Read this interesting article on the origins of literacy and why reading may involve unlearning older skills. The Economist
An English primary school is releasing peppermint aroma into its classrooms in an attempt to boost pupils’ concentration. All Saints Roman Catholic primary school in Anfield, Liverpool, is also playing sounds of running water and rustling leaves in lessons as part of a study into ways to improve the teaching environment. Full story
Koichiro Matsuura, Director General of UNESCO speaks on World Book Day: “The future of books and copyright is a question that concerns us all. It concerns all those who dream of a world in which knowledge is shared and the values of tolerance, solidarity, and dialogue can flourish. Whatever form they may take, form the most traditional to the most innovative, books offer, now more than ever, an irreplaceable medium of information, reflection and education.” More on World Book Day
More powerful that you think. It’s now reading this text. It is an illusion that you – the conscious mind is reading this text. Your subconscious mind is doing all the work. Subconscious mind is the key in speed reading. The more you trust your subconscious mind to process the information you’re reading the more you can get out of any material. Read more about the power of subconscious mind…
Finally, Mac version of Amazon’s Kindle was launched – so you can read all your ebooks on your Mac and iPhone (without buying the Kindle device). It’s available as a free download Kindle for Mac (for PC click here) and iPhone. To read ebooks on iPhone you need to download Kindle App for iPhone. To buy ebooks for Kindle you’d need to have Amazon.com account – which you can set up with your UK address. And if you still love buying hard copies of books – you can do it with just one click with Kindle Mobile App UK – I love it. Be warned it’s very addictive and can be expensive. In spd rdng we recommend to preview the books before you buy them – this is not possible with most books bought online. More on Kindle on iPad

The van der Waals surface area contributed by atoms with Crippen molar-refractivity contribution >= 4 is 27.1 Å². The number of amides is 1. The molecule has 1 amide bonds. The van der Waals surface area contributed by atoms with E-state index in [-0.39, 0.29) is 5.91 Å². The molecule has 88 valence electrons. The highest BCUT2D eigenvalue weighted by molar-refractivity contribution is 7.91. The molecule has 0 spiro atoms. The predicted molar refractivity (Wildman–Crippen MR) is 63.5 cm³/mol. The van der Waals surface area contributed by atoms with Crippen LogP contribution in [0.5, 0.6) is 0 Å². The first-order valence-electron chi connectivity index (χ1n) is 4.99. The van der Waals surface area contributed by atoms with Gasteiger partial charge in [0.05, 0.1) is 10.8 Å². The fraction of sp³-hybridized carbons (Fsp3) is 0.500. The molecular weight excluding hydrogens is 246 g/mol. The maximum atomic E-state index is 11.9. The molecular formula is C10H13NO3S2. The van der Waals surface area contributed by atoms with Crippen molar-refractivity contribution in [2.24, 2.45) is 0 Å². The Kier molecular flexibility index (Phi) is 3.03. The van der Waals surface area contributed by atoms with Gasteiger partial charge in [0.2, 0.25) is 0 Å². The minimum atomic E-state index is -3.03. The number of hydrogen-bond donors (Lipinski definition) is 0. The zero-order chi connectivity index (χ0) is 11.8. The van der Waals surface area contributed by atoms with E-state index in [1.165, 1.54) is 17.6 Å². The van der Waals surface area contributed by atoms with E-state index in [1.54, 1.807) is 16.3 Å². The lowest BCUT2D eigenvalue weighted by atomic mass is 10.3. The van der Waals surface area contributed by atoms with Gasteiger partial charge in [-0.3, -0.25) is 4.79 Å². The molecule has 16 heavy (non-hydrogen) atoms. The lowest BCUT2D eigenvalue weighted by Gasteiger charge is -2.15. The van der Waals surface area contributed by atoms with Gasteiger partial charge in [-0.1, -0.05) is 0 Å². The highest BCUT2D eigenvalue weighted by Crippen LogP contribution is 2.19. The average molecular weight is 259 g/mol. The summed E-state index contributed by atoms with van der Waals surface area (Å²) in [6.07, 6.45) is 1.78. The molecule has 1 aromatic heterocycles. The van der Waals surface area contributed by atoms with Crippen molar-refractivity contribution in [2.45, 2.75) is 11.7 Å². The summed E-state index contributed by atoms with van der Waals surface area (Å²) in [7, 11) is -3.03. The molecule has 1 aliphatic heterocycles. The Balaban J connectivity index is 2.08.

Hyperwords browser plugin has a hugely powerful range of context-sensitive text tools. It can translate words and figures directly on the web page. It’s highly customisable. Hyperwords makes surfing the web better experience by performing common tasks with great ease than ever before. (No Safari version and it doesn’t automatically recognise currencies. Get it now.
Hyperwords – Browser productivity plug-in for Google Chrome and Firefox
The release of iPad and iBooks Store next month signals the new area for reading – interactive reading. Although reading on screen is nothing new (Google has been digitalising the world’s libraries since 2004) the publishing industry is ready to reinvent the book. The new platforms will allow readers to interact with one another in a social networks, travel books will let users send e-postcards, and kids will digitally paint-in their colouring books via the iPad’s touchscreen, among other things. “What was once a liner activity is an interactive experience. The iPad – it’s where the future is” says Anna Rafferty, the managing director of Penguin Digital.
Watch this video about the amazing new possibilities of interactive books of ‘iMagineering’ by Britain’s Penguin Books